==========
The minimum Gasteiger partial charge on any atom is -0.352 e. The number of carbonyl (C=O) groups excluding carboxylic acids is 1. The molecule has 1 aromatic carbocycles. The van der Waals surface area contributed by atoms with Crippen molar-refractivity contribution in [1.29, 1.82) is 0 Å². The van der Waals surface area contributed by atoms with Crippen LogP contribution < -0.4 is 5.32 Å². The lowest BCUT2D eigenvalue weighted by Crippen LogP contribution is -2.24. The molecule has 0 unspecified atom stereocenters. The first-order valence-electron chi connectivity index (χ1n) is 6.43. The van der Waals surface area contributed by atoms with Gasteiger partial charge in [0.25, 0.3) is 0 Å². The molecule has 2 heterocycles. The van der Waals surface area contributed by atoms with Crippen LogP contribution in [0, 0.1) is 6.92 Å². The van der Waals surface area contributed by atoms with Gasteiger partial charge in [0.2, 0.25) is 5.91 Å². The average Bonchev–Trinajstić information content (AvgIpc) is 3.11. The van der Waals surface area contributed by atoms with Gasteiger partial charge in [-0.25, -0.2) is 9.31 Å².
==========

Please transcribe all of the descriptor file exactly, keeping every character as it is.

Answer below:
The minimum Gasteiger partial charge on any atom is -0.352 e. The number of carbonyl (C=O) groups excluding carboxylic acids is 1. The molecule has 1 aromatic carbocycles. The van der Waals surface area contributed by atoms with Crippen molar-refractivity contribution in [1.29, 1.82) is 0 Å². The van der Waals surface area contributed by atoms with Crippen LogP contribution < -0.4 is 5.32 Å². The lowest BCUT2D eigenvalue weighted by Crippen LogP contribution is -2.24. The molecule has 0 unspecified atom stereocenters. The first-order valence-electron chi connectivity index (χ1n) is 6.43. The van der Waals surface area contributed by atoms with Gasteiger partial charge in [0.25, 0.3) is 0 Å². The molecule has 2 heterocycles. The van der Waals surface area contributed by atoms with Crippen LogP contribution in [0, 0.1) is 6.92 Å². The van der Waals surface area contributed by atoms with Gasteiger partial charge in [0.2, 0.25) is 5.91 Å². The average Bonchev–Trinajstić information content (AvgIpc) is 3.11. The van der Waals surface area contributed by atoms with Gasteiger partial charge in [-0.25, -0.2) is 9.31 Å².